This morning Ed Miliband set out to welcome Daily Telegraph readers into the ranks of the ‘squeezed middle’. Until now the focus of Labour’s ‘cost of living crisis’ has been on people with low-ish incomes. But from now on, when Labour says ‘middle’ it means ‘middle class’ too.
It’s well known that in Britain, ‘middle’ means different things to different people. There is the true middle – the median of the income distribution – which equates to a disposable income of £22,200 per year for a couple without children. But the imagined middle stretches way beyond and is encapsulated in the everyday British notion of ‘middle class’: a couple at the 85th percentile of the income distribution have a disposable income of £39,200, which is no fortune for two earners.
But for Miliband, the key point is that the fortunes of these two ‘middles’ have been closely aligned. The first graph shows that since the economic crisis people at the 85th percentile terms have lost more of their disposable incomes than those at the median, both in cash and percentage terms. It’s true that a ‘quite rich’ 85th percentile household was typically able to cushion the blow much better, because more of their spending was discretionary. But that doesn’t mean they didn’t suffer a real hit to their standard of living.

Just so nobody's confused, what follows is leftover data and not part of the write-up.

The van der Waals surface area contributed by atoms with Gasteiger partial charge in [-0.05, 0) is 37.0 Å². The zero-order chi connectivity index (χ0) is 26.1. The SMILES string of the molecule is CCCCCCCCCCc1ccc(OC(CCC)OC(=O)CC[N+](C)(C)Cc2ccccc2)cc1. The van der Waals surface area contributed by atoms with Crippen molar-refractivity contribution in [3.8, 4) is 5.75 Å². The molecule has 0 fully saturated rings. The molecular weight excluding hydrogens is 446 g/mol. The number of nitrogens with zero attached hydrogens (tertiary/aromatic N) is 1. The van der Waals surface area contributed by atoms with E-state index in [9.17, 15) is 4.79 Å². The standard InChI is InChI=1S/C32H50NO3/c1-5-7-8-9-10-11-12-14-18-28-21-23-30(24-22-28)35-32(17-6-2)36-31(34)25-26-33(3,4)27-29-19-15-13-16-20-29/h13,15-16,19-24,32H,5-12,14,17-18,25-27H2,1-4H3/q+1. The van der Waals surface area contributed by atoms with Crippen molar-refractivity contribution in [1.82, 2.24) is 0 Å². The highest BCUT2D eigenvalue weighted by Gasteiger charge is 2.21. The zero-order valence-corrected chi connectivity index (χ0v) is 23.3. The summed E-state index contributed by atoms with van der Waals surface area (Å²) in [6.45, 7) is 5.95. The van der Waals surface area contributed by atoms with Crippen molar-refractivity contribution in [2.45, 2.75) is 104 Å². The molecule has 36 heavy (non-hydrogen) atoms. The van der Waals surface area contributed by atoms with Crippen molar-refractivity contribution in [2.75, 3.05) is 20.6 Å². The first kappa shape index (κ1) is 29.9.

A forthcoming Fabian report will show that both before and during the economic crisis the fortunes of the ‘true middle’ and the ‘quite rich’ were pretty closely aligned: the 90:50 measure of inequality has been pretty steady. It is the ‘very rich’ who have done very much better than everyone else. The government doesn’t publish figures on the gap between median incomes and those of households at the 99th percentile of the income distribution. But the Institute of Fiscal Studies does, and the second graph comes from their data. It shows that the very rich have been pulling away from the middle for decades, and that this trend continued even through the economic crisis.
The political intent behind Miliband’s manoeuvre today is very clear. To create a broad electoral alliance Labour has to persuade the ‘quite rich’ that their interests are aligned with those who earn less than they do, because today’s economy only serves the ‘very rich’.
This is the politics of the 99 per cent, without the tents.